At the time this went to print, Budget 2015 had just been released. While Twitter was swarming around the various announcements made about social welfare, health and education funding, it’s important that we take a step back to reflect on what this budget says about our political system, how far it’s come and what the budget means for the future.
Fifty years ago you would have struggled to find a progressive left-wing party that would lead a budget with a new social welfare spending programme. The likes of Norman Kirk would have run as fast as they could from such a suggestion.
New Zealanders are lucky that the liberal-conservative wing of New Zealand politics provides nearly a billion dollars to the poorest members of society.
However, this does create boredom in the New Zealand political system, for what can an opposition party do when the evil conservatives are doing their job for them?
Well, they can make awful speeches for a start. Labour leader Andrew Little made a historically bad speech last Thursday, which resembled an incoherent high school debate. Among the highlights was: “I don’t know what [Bill English] is trying to hide, some sort of fiscal gender reassignment or something, who knows what it is.” If you’re confused about what this means, do not fret — we all are. The best response the opposition could come up with to oppose the budget was that the government would make promises that it will ultimately fail to fulfill.
However, embarrassments aside, New Zealanders need only take a look at the rest of the world. Only this month, the UK Conservative government was re-elected on the back of its austerity plan. The plan systematically stripped government spending across the board. Health, social welfare and education all lost out. Granted, the austerity programme came as a result of far-stretching fiscal deficits that needed to be reeled back. Necessity, not preference.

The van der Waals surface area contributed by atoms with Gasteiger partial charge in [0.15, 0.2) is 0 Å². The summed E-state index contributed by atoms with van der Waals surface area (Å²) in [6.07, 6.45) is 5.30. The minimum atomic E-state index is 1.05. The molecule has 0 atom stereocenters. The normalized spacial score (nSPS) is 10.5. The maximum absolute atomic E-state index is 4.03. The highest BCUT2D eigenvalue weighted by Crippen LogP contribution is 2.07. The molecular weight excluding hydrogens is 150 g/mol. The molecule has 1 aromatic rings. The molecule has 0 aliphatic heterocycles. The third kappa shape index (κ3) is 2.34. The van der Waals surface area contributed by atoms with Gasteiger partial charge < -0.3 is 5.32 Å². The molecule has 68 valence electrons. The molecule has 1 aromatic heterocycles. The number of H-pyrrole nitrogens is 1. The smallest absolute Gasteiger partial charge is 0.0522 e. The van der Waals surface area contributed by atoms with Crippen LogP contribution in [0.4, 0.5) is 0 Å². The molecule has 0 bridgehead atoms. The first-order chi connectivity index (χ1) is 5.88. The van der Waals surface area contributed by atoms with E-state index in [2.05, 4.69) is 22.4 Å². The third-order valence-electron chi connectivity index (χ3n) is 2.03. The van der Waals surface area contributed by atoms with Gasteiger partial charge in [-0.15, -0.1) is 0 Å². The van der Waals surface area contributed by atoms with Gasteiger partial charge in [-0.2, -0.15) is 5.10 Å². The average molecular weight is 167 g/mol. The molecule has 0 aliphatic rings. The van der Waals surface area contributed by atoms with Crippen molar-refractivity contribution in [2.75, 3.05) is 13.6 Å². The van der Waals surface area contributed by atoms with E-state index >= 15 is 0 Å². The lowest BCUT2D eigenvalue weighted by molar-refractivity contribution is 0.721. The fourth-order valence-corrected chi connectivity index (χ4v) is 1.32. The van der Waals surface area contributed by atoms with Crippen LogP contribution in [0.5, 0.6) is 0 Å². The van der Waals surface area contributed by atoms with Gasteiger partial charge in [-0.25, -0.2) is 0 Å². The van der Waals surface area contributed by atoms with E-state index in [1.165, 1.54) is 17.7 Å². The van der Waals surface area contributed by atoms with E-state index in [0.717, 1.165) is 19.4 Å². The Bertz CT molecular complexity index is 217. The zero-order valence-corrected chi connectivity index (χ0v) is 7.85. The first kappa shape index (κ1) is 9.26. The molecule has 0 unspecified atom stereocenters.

Naturally, the National government is criticised consistently. Rightfully so. Whoever has their hand on the button needs to know we’re all watching. Last month I interviewed Green Party MP James Shaw. He explained to me the strength of the National government. He said: “National is the best political operators that this country has ever seen. You know, Helen Clark had one press secretary in her office; John Key has five. They are absolutely masters of the communications game.” James didn’t say this as a compliment. But in a warped way it surely is.
National’s first two terms were plagued with crisis. New Zealand saw a global financial crisis in 2008 that plunged the world into recession. The Christchurch earthquake in 2011 was a humanitarian crisis of historical magnitude, leaving New Zealand’s third-largest city in ruin. Despite this, the National government has returned the books from a $11 billion deficit to $500 million short of breakeven in just four years, increasing spending along the way.
The National government is by no means perfect. It has neglected many areas of government and made some questionable propositions. John Key minimises his public opposition by not engaging seriously with major social issues. This is undoubtedly better for his political career than for New Zealand. However, National’s management of government spending during a relatively tumultuous period in New Zealand history has been exceptional.
Whoever makes the defining decisions in the decades to come will do so on the back of the fifth National government’s financial acumen.